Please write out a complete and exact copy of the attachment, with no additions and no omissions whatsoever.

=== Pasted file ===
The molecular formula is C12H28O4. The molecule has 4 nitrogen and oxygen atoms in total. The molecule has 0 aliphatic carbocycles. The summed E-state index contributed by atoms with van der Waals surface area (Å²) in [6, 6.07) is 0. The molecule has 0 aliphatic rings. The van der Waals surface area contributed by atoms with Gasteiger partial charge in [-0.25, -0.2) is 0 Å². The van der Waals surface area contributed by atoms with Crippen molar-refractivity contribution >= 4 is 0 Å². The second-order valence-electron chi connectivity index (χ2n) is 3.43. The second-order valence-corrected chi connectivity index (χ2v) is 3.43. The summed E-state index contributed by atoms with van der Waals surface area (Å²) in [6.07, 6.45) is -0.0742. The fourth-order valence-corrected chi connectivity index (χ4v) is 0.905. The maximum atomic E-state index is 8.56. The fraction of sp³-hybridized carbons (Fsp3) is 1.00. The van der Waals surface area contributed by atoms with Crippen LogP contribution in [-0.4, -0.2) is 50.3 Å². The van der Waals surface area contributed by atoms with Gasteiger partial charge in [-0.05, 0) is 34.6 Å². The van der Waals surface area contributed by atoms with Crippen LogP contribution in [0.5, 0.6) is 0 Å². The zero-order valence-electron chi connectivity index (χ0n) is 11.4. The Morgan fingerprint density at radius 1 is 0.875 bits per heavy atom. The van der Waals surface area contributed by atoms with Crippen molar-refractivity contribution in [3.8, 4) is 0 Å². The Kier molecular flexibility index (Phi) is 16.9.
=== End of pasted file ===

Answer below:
The molecular formula is C12H28O4. The molecule has 4 nitrogen and oxygen atoms in total. The molecule has 0 aliphatic carbocycles. The summed E-state index contributed by atoms with van der Waals surface area (Å²) in [6, 6.07) is 0. The molecule has 0 aliphatic rings. The van der Waals surface area contributed by atoms with Gasteiger partial charge in [-0.25, -0.2) is 0 Å². The van der Waals surface area contributed by atoms with Crippen molar-refractivity contribution >= 4 is 0 Å². The second-order valence-electron chi connectivity index (χ2n) is 3.43. The second-order valence-corrected chi connectivity index (χ2v) is 3.43. The summed E-state index contributed by atoms with van der Waals surface area (Å²) in [6.07, 6.45) is -0.0742. The fourth-order valence-corrected chi connectivity index (χ4v) is 0.905. The maximum atomic E-state index is 8.56. The fraction of sp³-hybridized carbons (Fsp3) is 1.00. The van der Waals surface area contributed by atoms with Crippen LogP contribution in [-0.4, -0.2) is 50.3 Å². The van der Waals surface area contributed by atoms with Gasteiger partial charge in [-0.05, 0) is 34.6 Å². The van der Waals surface area contributed by atoms with Crippen LogP contribution in [0.5, 0.6) is 0 Å². The zero-order valence-electron chi connectivity index (χ0n) is 11.4. The Morgan fingerprint density at radius 1 is 0.875 bits per heavy atom. The van der Waals surface area contributed by atoms with Crippen molar-refractivity contribution in [3.8, 4) is 0 Å². The Kier molecular flexibility index (Phi) is 16.9.